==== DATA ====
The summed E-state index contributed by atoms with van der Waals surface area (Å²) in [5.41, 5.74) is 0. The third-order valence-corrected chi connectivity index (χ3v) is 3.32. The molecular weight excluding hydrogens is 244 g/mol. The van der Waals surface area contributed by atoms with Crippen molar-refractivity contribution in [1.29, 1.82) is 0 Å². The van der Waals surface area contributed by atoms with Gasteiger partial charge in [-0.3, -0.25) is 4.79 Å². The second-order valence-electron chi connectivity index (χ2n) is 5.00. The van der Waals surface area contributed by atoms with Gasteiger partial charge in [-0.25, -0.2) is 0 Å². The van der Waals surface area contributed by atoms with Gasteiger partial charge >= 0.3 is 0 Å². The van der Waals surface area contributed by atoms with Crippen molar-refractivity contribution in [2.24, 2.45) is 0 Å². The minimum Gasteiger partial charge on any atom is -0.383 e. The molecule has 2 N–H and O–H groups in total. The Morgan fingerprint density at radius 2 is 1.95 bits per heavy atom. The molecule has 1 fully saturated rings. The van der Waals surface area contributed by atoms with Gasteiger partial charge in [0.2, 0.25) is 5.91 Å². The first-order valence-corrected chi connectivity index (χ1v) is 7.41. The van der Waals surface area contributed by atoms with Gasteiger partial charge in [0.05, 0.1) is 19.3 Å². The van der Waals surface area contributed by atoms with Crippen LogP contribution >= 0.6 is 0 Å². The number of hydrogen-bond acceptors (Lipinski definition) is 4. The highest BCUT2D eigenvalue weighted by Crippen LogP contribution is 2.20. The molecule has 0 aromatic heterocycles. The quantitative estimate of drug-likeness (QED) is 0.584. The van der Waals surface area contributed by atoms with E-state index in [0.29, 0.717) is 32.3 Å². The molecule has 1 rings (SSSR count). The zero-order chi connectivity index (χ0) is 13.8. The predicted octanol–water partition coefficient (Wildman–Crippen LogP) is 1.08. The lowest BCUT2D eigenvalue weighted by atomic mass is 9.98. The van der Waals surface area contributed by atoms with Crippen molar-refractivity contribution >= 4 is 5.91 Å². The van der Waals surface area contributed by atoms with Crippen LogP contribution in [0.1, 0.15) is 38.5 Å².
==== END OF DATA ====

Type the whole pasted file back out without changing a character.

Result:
The summed E-state index contributed by atoms with van der Waals surface area (Å²) in [5.41, 5.74) is 0. The third-order valence-corrected chi connectivity index (χ3v) is 3.32. The molecular weight excluding hydrogens is 244 g/mol. The van der Waals surface area contributed by atoms with Crippen molar-refractivity contribution in [1.29, 1.82) is 0 Å². The van der Waals surface area contributed by atoms with Gasteiger partial charge in [-0.3, -0.25) is 4.79 Å². The second-order valence-electron chi connectivity index (χ2n) is 5.00. The van der Waals surface area contributed by atoms with Gasteiger partial charge in [-0.25, -0.2) is 0 Å². The van der Waals surface area contributed by atoms with Gasteiger partial charge >= 0.3 is 0 Å². The van der Waals surface area contributed by atoms with Crippen molar-refractivity contribution in [2.24, 2.45) is 0 Å². The minimum Gasteiger partial charge on any atom is -0.383 e. The molecule has 2 N–H and O–H groups in total. The Morgan fingerprint density at radius 2 is 1.95 bits per heavy atom. The molecule has 1 fully saturated rings. The van der Waals surface area contributed by atoms with Gasteiger partial charge in [0.2, 0.25) is 5.91 Å². The first-order valence-corrected chi connectivity index (χ1v) is 7.41. The van der Waals surface area contributed by atoms with Gasteiger partial charge in [0.05, 0.1) is 19.3 Å². The van der Waals surface area contributed by atoms with Crippen LogP contribution >= 0.6 is 0 Å². The number of hydrogen-bond acceptors (Lipinski definition) is 4. The highest BCUT2D eigenvalue weighted by Crippen LogP contribution is 2.20. The molecule has 0 aromatic heterocycles. The quantitative estimate of drug-likeness (QED) is 0.584. The van der Waals surface area contributed by atoms with E-state index in [0.29, 0.717) is 32.3 Å². The molecule has 1 rings (SSSR count). The zero-order chi connectivity index (χ0) is 13.8. The predicted octanol–water partition coefficient (Wildman–Crippen LogP) is 1.08. The lowest BCUT2D eigenvalue weighted by atomic mass is 9.98. The van der Waals surface area contributed by atoms with Crippen molar-refractivity contribution >= 4 is 5.91 Å². The van der Waals surface area contributed by atoms with Crippen LogP contribution in [0.1, 0.15) is 38.5 Å².